Quiz about African American Leaders and Trailblazers
Quiz about African American Leaders and Trailblazers

African American Leaders and Trailblazers Quiz


This quiz was designed to introduce you to a few of the great African-American trailblazers. These people made enormous strides to advance all humanity.

A multiple-choice quiz by SmogLover. Estimated time: 5 mins.
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Author
SmogLover
Time
5 mins
Type
Multiple Choice
Quiz #
256,908
Updated
Dec 03 21
# Qns
10
Difficulty
Difficult
Avg Score
5 / 10
Plays
1983
Awards
Top 10% Quiz
Last 3 plays: Guest 185 (3/10), Guest 107 (3/10), Guest 94 (2/10).
This quiz has 2 formats: you can play it as a or as shown below.
Scroll down to the bottom for the answer key.
1. In 1870 what state elected the first African American to be seated as a Representative in the United States Congress? Hint

Pennsylvania
Texas
South Carolina
New York

2. Charles Evers was elected Mayor in the same state where his brother was assassinated, Mississippi. What town elected Evers Mayor? Hint

Mayersville
Crenshaw
Decatur
Fayette

3. Robert Weaver became the first Black cabinet member of a United States President. Which President appointed him? Hint

Lyndon B. Johnson
William J. Clinton
Abraham Lincoln
John F. Kennedy

4. Mary McLeod Bethune organized the "Black Cabinet" for which president? Hint

Calvin Coolidge
Franklin D. Roosevelt
Herbert Hoover
William Harding

5. Who was the first Black female member of Congress? Hint

Alexa Canady
Edith Irby Jones
Barbara Jordan
Shirley Chisholm

6. Who was the first Black female to become a national news commentator? Hint

Hazel Johnson Brown
Juanita Kidd Stout
Ethel L. Payne
Elaine Jones

7. Patricia Roberts Harris had a few firsts in history. Which of the following was just one of them? Hint

First Black female General of the United States Army
First Black female neurosurgeon in the United States
First Black female head of the Girl Scouts of America
First Black woman to serve in the United Nations

8. Who was the first woman of any race to preach/speak at London's Saint Paul's Cathedral at a service?
Hint

Barbara Harris
Reverend Gertrude Brown
Bishop Vashti Murphy McKenzie
Coretta Scott King

9. Who was the first African-American to win the Nobel Peace Prize? Hint

Julian Bond
Martin Luther King, Jr.
Ralph Bunche
Mike Espy

10. Who was first to advocate "Black is beautiful"? Hint

Stokely Carmichael
Malcolm X
Angela Davis
Eldridge Cleaver


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Quiz Answer Key and Fun Facts
1. In 1870 what state elected the first African American to be seated as a Representative in the United States Congress?

Answer: South Carolina

Joseph H. Rainey was born in 1832 in Georgetown, South Carolina. Born to slave parents, Mr. Rainey was elected to the House of Representatives as a Republican during the forty-first Congress of the United States. Rainey worked tirelessly to protect the civil rights of Southern Blacks but to no avail.

He also spoke out against the infamous, Ku Klux Klan during his tenure. Joseph Rainey was elected to five terms in Congress. After leaving in March of 1879, Rainey was appointed internal-revenue agent of South Carolina.

He served in the appointment until July of 1881. He then went on to Washington D.C. where he engaged in banking and the brokerage business. He died in the place where he was born, Georgetown, South Carolina.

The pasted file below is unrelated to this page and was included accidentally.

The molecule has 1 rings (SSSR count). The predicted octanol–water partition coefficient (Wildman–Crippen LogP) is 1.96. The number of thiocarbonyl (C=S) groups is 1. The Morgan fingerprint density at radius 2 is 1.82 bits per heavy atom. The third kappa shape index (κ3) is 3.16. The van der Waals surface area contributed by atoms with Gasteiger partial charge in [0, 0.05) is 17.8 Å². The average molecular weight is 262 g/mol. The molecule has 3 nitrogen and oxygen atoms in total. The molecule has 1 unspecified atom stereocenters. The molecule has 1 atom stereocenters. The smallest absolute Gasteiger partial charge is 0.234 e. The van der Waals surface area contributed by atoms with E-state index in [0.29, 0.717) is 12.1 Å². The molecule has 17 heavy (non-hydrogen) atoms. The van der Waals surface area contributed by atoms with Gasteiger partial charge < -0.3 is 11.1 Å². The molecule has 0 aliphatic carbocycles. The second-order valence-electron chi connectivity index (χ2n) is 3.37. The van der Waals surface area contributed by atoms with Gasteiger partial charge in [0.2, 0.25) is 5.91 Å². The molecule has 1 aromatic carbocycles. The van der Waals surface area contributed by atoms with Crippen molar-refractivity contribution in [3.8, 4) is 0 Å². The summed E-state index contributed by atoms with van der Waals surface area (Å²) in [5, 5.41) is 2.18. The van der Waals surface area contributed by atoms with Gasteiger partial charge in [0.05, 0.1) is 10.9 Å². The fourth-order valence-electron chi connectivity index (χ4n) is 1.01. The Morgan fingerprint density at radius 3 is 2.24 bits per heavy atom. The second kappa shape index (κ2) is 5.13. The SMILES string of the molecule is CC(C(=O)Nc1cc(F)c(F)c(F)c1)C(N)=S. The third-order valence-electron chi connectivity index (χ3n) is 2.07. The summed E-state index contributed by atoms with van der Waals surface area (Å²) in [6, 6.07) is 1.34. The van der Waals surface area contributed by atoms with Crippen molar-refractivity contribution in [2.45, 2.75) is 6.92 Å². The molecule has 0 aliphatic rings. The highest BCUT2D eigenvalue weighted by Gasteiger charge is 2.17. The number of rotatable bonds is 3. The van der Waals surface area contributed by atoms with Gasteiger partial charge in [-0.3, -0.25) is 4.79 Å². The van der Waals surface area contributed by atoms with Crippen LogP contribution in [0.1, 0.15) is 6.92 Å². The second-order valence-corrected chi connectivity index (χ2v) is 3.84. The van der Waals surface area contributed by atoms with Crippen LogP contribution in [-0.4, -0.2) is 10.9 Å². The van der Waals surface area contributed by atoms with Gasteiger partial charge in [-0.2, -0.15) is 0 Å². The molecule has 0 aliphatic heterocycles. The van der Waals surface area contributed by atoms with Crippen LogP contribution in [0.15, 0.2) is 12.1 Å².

2. Charles Evers was elected Mayor in the same state where his brother was assassinated, Mississippi. What town elected Evers Mayor?

Answer: Fayette

In 1969 Charles Evers ran for and won the office of Mayor of Fayette, Mississippi. In doing so he was the first Black man since the Reconstruction to become Mayor of a racially mixed Southern town. He was elected again in 1973 but lost his bid in 1978. Charles Evers was the older brother to Medgar Evers, until Medgar was brutally assassinated outside his home in 1963. Upon Medgar's death, Charles took over his role as field director of the Mississippi N.A.A.C.P. (National Association for the Advancement of Colored People).

In 1989 Mr. Evers became affiliated with the Republican party. You can read more about him in, "Have No Fear," his autobiography.
3. Robert Weaver became the first Black cabinet member of a United States President. Which President appointed him?

Answer: Lyndon B. Johnson

President Johnson created the Department of Housing and Urban Development in 1966 and named Robert C. Weaver as its Secretary. Mr. Weaver then became the first Black presidential cabinet official. Born in Washington D.C., Mr. Weaver served until 1968 as Secretary of HUD (Housing and Urban Development). Upon leaving the position he became president of Baruch College, then he went on to become a professor of Urban Affairs at Hunter college. Mr. Weaver is a published author in the field of housing. You can find these works, "The Urban Complex: Human Values in Urban Life" and "Dilemmas of Urban America" as well as others by Mr. Weaver. Secretary Weaver passed away in 1997, and in 2000 the HUD headquarters building was renamed, The Robert C. Weaver Federal Building.
4. Mary McLeod Bethune organized the "Black Cabinet" for which president?

Answer: Franklin D. Roosevelt

In an effort to reach out to all Americans and try and bring about workable solutions to problems after the Depression, President Franklin Roosevelt asked Mrs. Bethune to gather Black men and women that could easily communicate with average people and find out what their needs and grievances were.